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Do you have Back Pain ?

Neck Pain ?

Both ?

We want to hear from you!


Welcome to the website of the Australian Longitudinal Study on Back and Neck Pain.

Do you have back or neck pain ?

or both ?

We want to hear from you!

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As we are trying to better understand the impact of back and neck pain in Australia.


Participant Information Sheet

Click here to read all important information about the Australian Longitudinal Study on Back and Neck Pain.

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Participant Consent Form

Click here to view the consent form, which outlines how your data will be used.

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Facts and Myths

Myth: “If my neck pain gets any worse I might end up paralysed.”

Fact: Back, and neck pain, in most cases, are not an indication of a serious underlying condition. Most back and neck pain resolve on their own or with simple treatments such as exercise and self-care.

Myth: “My back and/or neck pain is caused by poor posture.

Fact: While poor posture can contribute to back and neck pain, it is not the sole cause. Other factors such as injury, stress, and degenerative conditions can also lead to back and neck pain.

Myth: “My back and neck pain can be solved by a quick fix – there might be a new device, tool, gadget, or pill out there that can help.”

Fact: There is no quick fix for back and neck pain. Effective treatment often involves a combination of approaches such as exercise, self-care, and medication.

Myth: “A higher degree of back or neck pain means that there is more damage to the structures of my back or neck.”

Fact: The degree of pain does not always indicate the severity of the underlying condition. In approximately 90% of back and neck pain cases, there is no damage to the spine.

Myth: “An MRI or CT scan will show exactly what is wrong with my back or neck.”

Fact:While imaging tests such as MRI or CT scan can help diagnose certain conditions, they may not always show the exact cause of back or neck pain.

Myth: “Moving my back and neck, especially with exercise, will make my neck worse.”

Fact: Exercise and movement are often effective in reducing back and neck pain and improving function. Proper exercise can help strengthen the back and neck muscles and increase flexibility, reducing the risk of future pain.

Myth: “My back/neck pain is getting worse, I expect I will need injections or surgery.”

Fact: Injections and surgery are not always necessary for back/neck pain. Most cases can be managed with non-surgical treatments such as movement, exercise, medication, and self-care.

Myth: “It would be wise to take bed rest and not go to work until my back or neck pain is over.”

Fact: Prolonged bed rest can actually worsen back and neck pain and delay recovery. Staying active and continuing with daily activities, with modifications if needed, is often more effective.

Myth: “Opioid medications will improve my chronic back/neck pain.”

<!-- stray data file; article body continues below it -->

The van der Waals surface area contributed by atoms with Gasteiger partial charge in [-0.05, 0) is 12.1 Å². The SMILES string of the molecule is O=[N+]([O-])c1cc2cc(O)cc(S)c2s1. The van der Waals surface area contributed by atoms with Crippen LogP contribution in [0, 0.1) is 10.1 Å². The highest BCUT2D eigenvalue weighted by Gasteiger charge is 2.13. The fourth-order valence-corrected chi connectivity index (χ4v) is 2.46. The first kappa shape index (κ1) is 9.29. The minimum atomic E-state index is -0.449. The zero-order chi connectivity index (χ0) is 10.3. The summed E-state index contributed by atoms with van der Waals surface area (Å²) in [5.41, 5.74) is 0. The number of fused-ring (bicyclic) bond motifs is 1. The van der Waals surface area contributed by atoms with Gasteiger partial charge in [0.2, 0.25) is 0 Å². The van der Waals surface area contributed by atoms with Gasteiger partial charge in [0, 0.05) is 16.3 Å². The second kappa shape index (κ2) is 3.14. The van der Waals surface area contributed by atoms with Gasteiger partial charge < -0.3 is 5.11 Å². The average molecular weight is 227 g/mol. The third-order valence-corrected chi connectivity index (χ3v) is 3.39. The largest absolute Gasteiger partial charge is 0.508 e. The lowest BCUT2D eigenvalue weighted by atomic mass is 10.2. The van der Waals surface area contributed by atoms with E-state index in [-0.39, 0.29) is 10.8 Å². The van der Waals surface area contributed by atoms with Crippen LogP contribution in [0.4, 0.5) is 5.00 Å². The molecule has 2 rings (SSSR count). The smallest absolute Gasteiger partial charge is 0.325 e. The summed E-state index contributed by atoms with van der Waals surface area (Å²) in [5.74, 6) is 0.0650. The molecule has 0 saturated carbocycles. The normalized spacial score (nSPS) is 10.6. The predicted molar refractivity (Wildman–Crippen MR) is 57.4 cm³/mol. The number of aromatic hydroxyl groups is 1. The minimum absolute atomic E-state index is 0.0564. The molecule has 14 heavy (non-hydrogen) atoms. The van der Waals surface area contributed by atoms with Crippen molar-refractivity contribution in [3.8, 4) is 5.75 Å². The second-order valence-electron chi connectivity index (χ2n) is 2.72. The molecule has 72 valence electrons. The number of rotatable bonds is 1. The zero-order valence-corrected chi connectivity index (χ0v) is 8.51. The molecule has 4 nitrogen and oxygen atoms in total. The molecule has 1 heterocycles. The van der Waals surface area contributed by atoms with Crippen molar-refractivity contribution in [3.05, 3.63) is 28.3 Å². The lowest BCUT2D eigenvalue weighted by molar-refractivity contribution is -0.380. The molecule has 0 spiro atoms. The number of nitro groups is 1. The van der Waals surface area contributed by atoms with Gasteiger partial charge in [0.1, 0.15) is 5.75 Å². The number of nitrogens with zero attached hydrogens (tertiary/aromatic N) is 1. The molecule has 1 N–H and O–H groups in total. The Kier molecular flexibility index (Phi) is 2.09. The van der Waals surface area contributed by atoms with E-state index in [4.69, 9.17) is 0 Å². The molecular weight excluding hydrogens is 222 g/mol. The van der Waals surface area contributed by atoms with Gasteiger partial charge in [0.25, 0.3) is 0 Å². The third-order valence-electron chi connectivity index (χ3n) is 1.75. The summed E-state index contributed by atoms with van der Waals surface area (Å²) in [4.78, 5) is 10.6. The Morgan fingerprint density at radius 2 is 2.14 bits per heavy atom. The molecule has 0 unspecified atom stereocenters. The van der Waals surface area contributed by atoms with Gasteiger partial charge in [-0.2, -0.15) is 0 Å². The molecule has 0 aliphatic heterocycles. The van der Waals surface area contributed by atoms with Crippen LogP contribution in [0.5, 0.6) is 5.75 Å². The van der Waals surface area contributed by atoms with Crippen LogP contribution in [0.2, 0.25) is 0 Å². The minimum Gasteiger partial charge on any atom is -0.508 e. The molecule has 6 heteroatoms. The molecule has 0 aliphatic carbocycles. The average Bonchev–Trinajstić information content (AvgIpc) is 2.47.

Fact: Opioids are not recommended for chronic back and neck pain as they can have serious side effects and do not always provide long-term relief. Non-opioid medications such as paracetamol and/or NSAIDs are often more effective.

Myth: : “Bending and lifting is dangerous for the back and neck. I need to keep my spine straight at all times.”

Fact: Proper bending and lifting techniques are important for protecting the back and neck, but complete avoidance of these movements can lead to deconditioning and weakness, making the back and neck more vulnerable to injury.

Tips For Pain

Physical activity, or exercises, often really help!

Physical activity and/or exercises are an important component of managing back and neck pain, and incorporating certain exercises into your routine can help alleviate discomfort and prevent future flare-ups.

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Stress management and relaxation are important!

Stress and tension can contribute to back and neck pain, so learning stress management and relaxation techniques can be an effective way to relieve and prevent pain. Deep breathing, Progressive muscle relaxation, Meditation, Yoga and Mindfulness are some techniques for back and neck pain relief.

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Heat and cold therapy can provide pain relief!

Heat and cold therapy can both be effective in relieving back and neck pain, depending on the cause of the pain. Heat therapy can help relax muscles and increase blood flow to the affected area, while cold therapy can reduce inflammation and numb pain.

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Nutrition and diet are important!

While nutrition and diet may not directly relieve back or neck pain, they can play an important role in maintaining overall health and reducing inflammation in the body, which can in turn reduce pain.

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Medication should be used carefully!

In general, medication is rarely required for managing back or neck pain. Over-the-counter pain relievers such as paracetamol or nonsteroidal anti-inflammatory drugs (NSAIDs) may be used to relieve pain during a flare-up. It's important to note that opioids should only be used only under the guidance of a healthcare professional.

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